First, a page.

Rapunzel is another example of a classical fairytale that fell victim to Disneyfication. Like pretty much all other Disney tales, the usual singing, talking animals, and evil mother figure was added to the story, but there was a few key ways that this story was different from Disney's usual formula. Unlike most Disney adaptations, including Cinderella and the Little Mermaid, Rapunzel didn't even get to keep her name when her story hit the big screen in 2010. Disney changed the name of her tale to Tangled, the official reason being cited as being a ploy draw in a male as well as female audience according to the Las Angeles Times. The name is not the only thing that was changed in this story, like all others before her, Rapunzel under went a total Disney makeover. Along with the name, and Rapunzel, the prince did some changing of his own. This is one of the first Disney films that the male love interest is not a prince, but a criminal. Flynn Rider is characterized as, "the kingdom's most wanted - and most charming - bandit," by Disney. Below, the Grimm's version of the tale is pitted against the Disney adaptation to see what other details have changed. Some details include:
- Rapunzel's parents were made into royalty for the Disney adaptation. In the Grimm's version, Rapunzel's parents are poor, normal country folk. Rapunzel's mother is not sick in the classic version, but wanted some rampion from an old enchantress's garden next door. Another difference is that in the end of Tangled, Rapunzel and her family are reunited. This is not the case in the original tale, Rapunzel is whisked away to a far away land with her prince.
- The enchantress does not "steal" Rapunzel away from the parents as Gothel does in Tangled. Instead, she makes a deal with the couple to inherit their first born child in exchange for rampion form her garden. The father, trying to save his wife, agrees to the deal and readily takes the rampion.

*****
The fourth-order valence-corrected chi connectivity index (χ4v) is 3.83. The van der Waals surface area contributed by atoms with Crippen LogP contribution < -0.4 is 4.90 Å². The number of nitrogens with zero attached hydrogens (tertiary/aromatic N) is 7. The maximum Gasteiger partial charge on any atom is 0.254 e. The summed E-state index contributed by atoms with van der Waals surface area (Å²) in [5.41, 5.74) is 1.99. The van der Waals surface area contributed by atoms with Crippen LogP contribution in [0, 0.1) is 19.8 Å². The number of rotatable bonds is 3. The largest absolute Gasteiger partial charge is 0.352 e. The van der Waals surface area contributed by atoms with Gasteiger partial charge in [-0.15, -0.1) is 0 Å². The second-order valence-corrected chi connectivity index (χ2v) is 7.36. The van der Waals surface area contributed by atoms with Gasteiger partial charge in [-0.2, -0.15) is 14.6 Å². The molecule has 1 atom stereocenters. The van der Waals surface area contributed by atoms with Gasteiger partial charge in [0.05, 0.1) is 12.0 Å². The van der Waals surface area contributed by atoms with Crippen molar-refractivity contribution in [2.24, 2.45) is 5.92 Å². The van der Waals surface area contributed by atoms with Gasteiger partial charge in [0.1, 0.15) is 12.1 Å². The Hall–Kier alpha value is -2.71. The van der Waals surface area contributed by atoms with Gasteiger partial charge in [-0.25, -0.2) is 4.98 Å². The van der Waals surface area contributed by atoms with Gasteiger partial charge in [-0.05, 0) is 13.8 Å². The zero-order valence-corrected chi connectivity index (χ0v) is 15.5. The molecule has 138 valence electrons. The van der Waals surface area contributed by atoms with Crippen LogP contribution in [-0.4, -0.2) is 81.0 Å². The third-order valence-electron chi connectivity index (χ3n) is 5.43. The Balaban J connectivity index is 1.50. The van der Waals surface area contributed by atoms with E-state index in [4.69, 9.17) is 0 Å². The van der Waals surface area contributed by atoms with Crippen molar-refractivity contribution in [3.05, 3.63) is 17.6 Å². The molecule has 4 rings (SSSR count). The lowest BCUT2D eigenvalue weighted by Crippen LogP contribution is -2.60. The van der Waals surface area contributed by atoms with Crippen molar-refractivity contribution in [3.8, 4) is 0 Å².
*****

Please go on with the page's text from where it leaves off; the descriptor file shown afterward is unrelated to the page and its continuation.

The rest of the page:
- In the original version, there is no magical flower created with the power from a drop of sun. Rapunzel's hair is not magical, and has no healing properties. This is something that was added by Disney for Tangled.
- Rapunzel does not want to leave the tower to be with her one true love, she wants to leave the tower to see lanterns that are released every year on her birthday. In the Grimm's version, Rapunzel doesn't leave the tower until the enchantress casts her out when she learns of Rapunzel's deceit.
- The enchantress cuts off Rapunzel's hair in the original version of the tale. Unlike in Tangled, Rapunzel's hair is of no importance to the enchantress other than a useful way to get into the tower. She cuts it off in order to trick the prince. When the Prince learns that the enchantress got rid of Rapunzel, he falls out of the window and barely escapes with his life.
- Although Flynn (briefly) dies at the end of Tangled, in the original tale the prince escapes his encounter with Mother Gothel with his life, but thorns that stick his eyes on the way out render him blinded.
- Rapunzel is pregnant and has twins in the original version of the tale. She is cast out by the enchantress and is stuck living in a desert, destitute, until some years later her prince (accidentally) stumbles upon her.
- While Rapunzel's tears play a big role in both versions, the use of the magic is drastically different. In Tangled, Rapunzel's tears are used to bring Flynn Rider back to life after Gothel kills him. In the Grimm's version, the tears are used to restore the Prince's vision after the thorns render him blind.
- In the end of Tangled, after the hair is cut off, Gothel rapidly ages and ends up falling out the window to her death. This is not the case in the original tale, the enchantress does not die, it is Rapunzel and the prince who pay the price for their love.